PFAS: Explained | Michigan Radio
WUOMFM

PFAS: Explained

Steve Carmody / Michigan Radio

Water activists say the candidates for governor in Michigan are not proposing bold enough plans to fix the state’s water problems.

Activists gathered in Flint to mark “Imagine a Day without Water." The city has become a poster child for Michigan’s issues with everything from tainted tap water to unaffordable bills.

Monica Lewis-Patrick is the president of “We the People of Detroit.” She lays the blame for Michigan’s water issues on outgoing Governor Rick Snyder.

Lester Graham / Michigan Radio

The State of Michigan is finding industrial chemicals known as PFAS in the tissue of fish. So it's been issuing “Don’t Eat the Fish” advisories along lakes, rivers and streams. But there are concerns about whether state officials are doing as much as they should. 

Before we get too far into the story, we have to start with a little science.

The reason PFAS chemical contamination in fish is such a concern is because of something called bioaccumulation.

A map of Michigan shows several orange dots denoting locations where PFAS has been discovered.
Kaye LaFond / Michigan Radio

UPDATE: This story was updated at 3:53 p.m.

This week, the Environment Report is looking at industrial chemicals called per- and polyfluoralkyl substances – or PFAS. 

People all over Michigan have questions about these chemicals that are being found in their drinking water.

US Fish and Wildlife Services

 

Today on Stateside, Michigan's opioid overdoses are at an all-time high. What are we doing wrong in the fight against addiction? Plus, as we celebrate Hispanic Heritage Month, we take a look into the work the Michigan History Center is doing to represent a larger group of Michiganders.

Listen to the full show above or find individual segments below.

Overdose deaths continue to rise despite state efforts on opioid crisis

 

A map of Michigan shows several orange dots denoting locations where PFAS has been discovered.
Kaye LaFond / Michigan Radio

This spring, the Michigan Department of Environmental Quality set out to test 1,300 public water systems for PFAS. So far, it's showed up in 69 places, ranging from large city systems to small mobile home park supplies.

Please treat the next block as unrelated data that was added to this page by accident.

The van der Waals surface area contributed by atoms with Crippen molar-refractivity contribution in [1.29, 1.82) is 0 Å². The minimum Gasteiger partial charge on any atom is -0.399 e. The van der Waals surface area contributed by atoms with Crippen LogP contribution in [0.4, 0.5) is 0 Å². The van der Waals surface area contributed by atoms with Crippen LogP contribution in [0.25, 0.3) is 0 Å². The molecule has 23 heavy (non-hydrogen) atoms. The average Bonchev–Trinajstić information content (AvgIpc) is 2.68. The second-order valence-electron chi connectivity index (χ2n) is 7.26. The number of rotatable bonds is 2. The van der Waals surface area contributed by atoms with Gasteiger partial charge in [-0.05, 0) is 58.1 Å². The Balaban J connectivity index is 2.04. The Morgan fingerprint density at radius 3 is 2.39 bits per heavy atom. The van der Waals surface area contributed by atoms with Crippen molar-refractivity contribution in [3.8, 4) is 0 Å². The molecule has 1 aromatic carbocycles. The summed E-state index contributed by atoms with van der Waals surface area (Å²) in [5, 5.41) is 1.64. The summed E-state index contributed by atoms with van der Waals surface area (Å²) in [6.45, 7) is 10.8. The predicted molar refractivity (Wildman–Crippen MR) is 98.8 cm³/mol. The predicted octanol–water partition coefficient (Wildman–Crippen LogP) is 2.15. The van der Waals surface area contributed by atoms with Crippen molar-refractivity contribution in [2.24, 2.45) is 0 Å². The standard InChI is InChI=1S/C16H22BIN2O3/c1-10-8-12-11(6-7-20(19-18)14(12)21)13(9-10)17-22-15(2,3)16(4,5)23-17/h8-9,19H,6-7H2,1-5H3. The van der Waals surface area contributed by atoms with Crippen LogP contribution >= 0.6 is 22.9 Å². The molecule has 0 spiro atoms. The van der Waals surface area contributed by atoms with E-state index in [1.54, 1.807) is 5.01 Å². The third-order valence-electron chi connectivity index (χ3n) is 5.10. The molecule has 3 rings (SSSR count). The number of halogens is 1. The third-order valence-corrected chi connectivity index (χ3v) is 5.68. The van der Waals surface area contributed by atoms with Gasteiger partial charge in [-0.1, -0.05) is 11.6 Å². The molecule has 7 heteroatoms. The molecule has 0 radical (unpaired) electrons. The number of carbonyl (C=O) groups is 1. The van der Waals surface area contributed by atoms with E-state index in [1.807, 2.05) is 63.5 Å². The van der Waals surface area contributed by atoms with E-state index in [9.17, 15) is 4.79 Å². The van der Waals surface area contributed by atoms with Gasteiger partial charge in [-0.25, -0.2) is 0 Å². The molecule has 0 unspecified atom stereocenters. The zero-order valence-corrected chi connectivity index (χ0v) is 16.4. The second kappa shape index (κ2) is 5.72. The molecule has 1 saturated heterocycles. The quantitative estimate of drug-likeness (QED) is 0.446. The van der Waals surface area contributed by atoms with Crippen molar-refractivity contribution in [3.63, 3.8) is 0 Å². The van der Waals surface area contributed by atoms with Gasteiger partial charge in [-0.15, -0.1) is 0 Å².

Rebecca Williams / Michigan Radio

This week, we’re looking at PFAS chemicals: they're industrial chemicals that have contaminated water sources around the state.

PFAS chemicals are used to make a lot of products stain and water resistant.

Steve Carmody / Michigan Radio

State House Democrats have sent a letter asking the state auditor to investigate the Michigan Department of Environmental Quality’s handling of the state’s PFAS problem. 

PFAS is a group of man-made chemicals linked to human health problems.

State Rep. Winnie Brinks (D-Grand Rapids) hopes the state auditor can find answers.

betty ford dancing with husband
Gerald R. Ford Museum

 


Today on Stateside, what does Governor Rick Snyder's agreement with Enbridge Energy actually mean for the future of the Line 5 pipeline? Plus, a conversation with the author of a new book on First Lady Betty Ford's legacy.

PFAS foam washing up on the shore of Van Ettan Lake.
Michigan Department of Environmental Quality / Flickr http://bit.ly/1xMszCg

Over the past two years, Michiganders across the state have become aware of the chemicals known as PFAS. They first made news when elevated levels were found in more than 20 private water wells in Oscoda. Now, there are 35 known contamination sites around the state.

Lester Graham / Michigan Radio

One of the contaminated PFAS sites first documented in Michigan was in Oscoda Township near the former Wurtsmith Air Force Base. The base has been closed for years.  Firefighting training there used a fire suppressant foam containing a PFAS chemical.

classroom of kids
NeONBRAND / Unsplash

Today on Stateside, a conversation about the dismal state of special education in Michigan in light of a recent report that names it as the only state in need of federal intervention to help improve special education curriculum. Plus, an environmental health expert talks about the potential health risks associated with PFAS exposure. 

Lester Graham / Michigan Radio

There have been more news stories in recent months about water contamination from a group of industrial chemicals. PFAS chemical pollution seems to have come out of nowhere. That’s not exactly true. PFAS contamination has been known to be a problem. What's different is we’re discovering the problem is bigger than imagined.

In recent months, the State of Michigan has found several places where drinking water and fish are contaminated by a class of chemicals called PFAS. This pollution is coming from a variety of sources.